Adedotun Ojelabi focused primarily on his studies when he started at UM-Flint in early 2015.
Ojelabi, who goes by “Dotun,” moved from Nigeria to earn his master’s degree in computer science and information systems from UM-Flint. It was his first time in the United States.
After a few months, Ojelabi knew he wanted to expand his life at UM-Flint and take advantage of the various student clubs and support services on campus.
“It was winter and it was very cold. I just went to class,” Ojelabi said. “I knew I had to force myself out there.”
In the months following, Ojelabi flourished as he joined several groups on campus, including Student Government and the African Student Association. He worked as an intern for Student Involvement and Leadership, primarily providing support for the Mgagement portal and often directly helping fellow students. As an international ambassador for the International Center, he helped make the transition easier for other students new to the campus and country.
He graduated in Sping 2017 and shortly thereafter landed a job in Seattle at Amazon as a technical support engineer.
It was his classes and faculty at UM-Flint that helped pave the way to Seattle, Ojelabi said. And it was his entire involvement at UM-Flint that made his graduate studies so memorable.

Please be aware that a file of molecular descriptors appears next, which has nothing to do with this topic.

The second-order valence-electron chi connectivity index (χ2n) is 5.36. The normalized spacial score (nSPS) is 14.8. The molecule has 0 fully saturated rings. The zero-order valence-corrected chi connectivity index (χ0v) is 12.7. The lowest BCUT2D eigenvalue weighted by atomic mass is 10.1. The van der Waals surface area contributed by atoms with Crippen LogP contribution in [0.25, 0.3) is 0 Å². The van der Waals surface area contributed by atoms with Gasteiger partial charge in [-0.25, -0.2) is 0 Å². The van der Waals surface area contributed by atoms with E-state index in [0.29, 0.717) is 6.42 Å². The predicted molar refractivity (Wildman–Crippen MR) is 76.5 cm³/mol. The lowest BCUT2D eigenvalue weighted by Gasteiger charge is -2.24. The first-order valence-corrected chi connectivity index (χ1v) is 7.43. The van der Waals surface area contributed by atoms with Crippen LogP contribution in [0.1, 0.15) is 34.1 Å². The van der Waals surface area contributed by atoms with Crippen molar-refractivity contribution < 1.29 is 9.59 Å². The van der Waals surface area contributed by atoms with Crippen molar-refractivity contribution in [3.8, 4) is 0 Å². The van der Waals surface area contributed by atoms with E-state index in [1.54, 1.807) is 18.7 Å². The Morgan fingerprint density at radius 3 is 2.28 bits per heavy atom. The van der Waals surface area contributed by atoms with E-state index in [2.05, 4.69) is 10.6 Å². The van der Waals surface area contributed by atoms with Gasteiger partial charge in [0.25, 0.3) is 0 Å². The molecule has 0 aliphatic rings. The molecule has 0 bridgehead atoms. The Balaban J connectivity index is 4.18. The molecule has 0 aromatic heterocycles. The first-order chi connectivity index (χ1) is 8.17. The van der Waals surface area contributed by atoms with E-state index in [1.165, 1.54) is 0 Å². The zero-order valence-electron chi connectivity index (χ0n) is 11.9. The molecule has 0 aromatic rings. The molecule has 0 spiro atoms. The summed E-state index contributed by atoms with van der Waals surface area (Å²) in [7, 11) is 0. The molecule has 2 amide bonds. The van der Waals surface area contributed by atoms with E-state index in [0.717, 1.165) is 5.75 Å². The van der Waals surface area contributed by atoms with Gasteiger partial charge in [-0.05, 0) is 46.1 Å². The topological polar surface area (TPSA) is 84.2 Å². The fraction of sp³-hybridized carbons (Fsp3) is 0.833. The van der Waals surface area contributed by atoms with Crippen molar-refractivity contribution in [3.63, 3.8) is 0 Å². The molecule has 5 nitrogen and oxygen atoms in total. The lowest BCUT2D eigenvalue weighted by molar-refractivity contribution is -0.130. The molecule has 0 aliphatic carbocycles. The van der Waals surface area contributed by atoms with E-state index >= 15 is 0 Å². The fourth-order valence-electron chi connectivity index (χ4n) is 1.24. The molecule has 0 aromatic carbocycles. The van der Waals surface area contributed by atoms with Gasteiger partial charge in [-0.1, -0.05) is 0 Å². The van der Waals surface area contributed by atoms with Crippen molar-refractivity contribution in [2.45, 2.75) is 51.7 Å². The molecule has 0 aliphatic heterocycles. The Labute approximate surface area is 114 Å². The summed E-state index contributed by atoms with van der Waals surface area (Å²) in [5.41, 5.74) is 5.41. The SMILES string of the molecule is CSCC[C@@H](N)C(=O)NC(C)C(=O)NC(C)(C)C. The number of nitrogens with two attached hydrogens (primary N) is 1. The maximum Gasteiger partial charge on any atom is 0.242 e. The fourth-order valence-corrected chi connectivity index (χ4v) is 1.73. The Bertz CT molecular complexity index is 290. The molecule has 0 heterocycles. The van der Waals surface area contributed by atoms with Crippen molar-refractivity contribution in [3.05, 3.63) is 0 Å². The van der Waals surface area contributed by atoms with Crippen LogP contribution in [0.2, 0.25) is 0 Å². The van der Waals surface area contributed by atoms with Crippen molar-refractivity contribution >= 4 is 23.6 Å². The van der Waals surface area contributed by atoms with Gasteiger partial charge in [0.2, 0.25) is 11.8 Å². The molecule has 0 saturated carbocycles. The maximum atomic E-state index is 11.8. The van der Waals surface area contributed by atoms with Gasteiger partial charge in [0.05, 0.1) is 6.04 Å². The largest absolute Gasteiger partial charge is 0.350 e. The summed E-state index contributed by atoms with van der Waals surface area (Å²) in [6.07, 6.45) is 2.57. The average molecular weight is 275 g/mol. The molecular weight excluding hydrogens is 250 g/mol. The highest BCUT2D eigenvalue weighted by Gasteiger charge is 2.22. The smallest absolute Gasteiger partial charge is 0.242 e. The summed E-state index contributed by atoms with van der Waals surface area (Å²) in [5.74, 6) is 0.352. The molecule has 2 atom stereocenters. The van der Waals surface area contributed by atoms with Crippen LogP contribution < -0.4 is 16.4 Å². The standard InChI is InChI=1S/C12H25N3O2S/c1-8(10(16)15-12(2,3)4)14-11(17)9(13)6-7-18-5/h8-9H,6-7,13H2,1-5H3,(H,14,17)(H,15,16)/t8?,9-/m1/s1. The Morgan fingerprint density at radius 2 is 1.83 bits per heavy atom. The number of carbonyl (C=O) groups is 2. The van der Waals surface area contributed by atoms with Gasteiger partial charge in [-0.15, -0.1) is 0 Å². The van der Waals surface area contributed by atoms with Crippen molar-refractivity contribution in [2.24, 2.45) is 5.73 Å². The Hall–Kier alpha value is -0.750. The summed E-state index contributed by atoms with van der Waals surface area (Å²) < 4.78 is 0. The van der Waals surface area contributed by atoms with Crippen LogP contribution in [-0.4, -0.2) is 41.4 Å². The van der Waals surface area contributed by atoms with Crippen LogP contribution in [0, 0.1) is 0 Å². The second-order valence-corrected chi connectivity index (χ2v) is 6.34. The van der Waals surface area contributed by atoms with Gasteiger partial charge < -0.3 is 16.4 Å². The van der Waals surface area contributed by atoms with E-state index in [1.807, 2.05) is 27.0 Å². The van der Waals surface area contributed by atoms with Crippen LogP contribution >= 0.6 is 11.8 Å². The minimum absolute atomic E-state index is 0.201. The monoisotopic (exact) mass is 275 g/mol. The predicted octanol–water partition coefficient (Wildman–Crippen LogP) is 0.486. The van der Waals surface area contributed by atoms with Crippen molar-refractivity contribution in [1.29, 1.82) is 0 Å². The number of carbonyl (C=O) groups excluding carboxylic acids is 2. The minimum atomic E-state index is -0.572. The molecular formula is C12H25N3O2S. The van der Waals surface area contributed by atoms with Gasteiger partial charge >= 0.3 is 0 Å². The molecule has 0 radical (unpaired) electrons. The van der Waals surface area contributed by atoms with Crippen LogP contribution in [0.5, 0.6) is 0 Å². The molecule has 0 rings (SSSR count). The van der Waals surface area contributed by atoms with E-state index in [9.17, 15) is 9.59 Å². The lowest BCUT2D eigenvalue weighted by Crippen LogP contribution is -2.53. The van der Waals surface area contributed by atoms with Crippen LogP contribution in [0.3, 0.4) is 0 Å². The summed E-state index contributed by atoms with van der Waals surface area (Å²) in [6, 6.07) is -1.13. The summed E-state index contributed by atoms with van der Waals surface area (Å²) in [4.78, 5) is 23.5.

“The faculty, they were very, very accessible. They were welcoming,” he said. “My time at UM-Flint was very rewarding.”
Julie Coe, assistant director of the International Center, said Ojelabi’s path is a blueprint for how to thrive as a student.
“He has captured the essence of the full university experience at UM-Flint. He was very successful academically and he was involved in so many things on campus. He knew a lot of people and was engaged in the campus community,” Coe said. “He was out there. He made a lot of friends, went to a lot of activities, and really participated and took full advantage of what is offered here at the university.”
Murali Mani, an associate professor of computer science at UM-Flint, said Ojelabi interacted well with everyone on campus.
“He has good communication skills and is very calm,” Mani said. “He was a very good student and a very good representative of the university.”
When Ojelabi was deciding on a graduate school, he was initially drawn to UM-Flint by the University of Michigan name, and the fact that he could study both computer science and information systems as part of his degree. The extensive knowledge he learned in his courses here helped prepare him for the Amazon job.
“I really feel I got good value for the investment in my education at UM-Flint,” he said.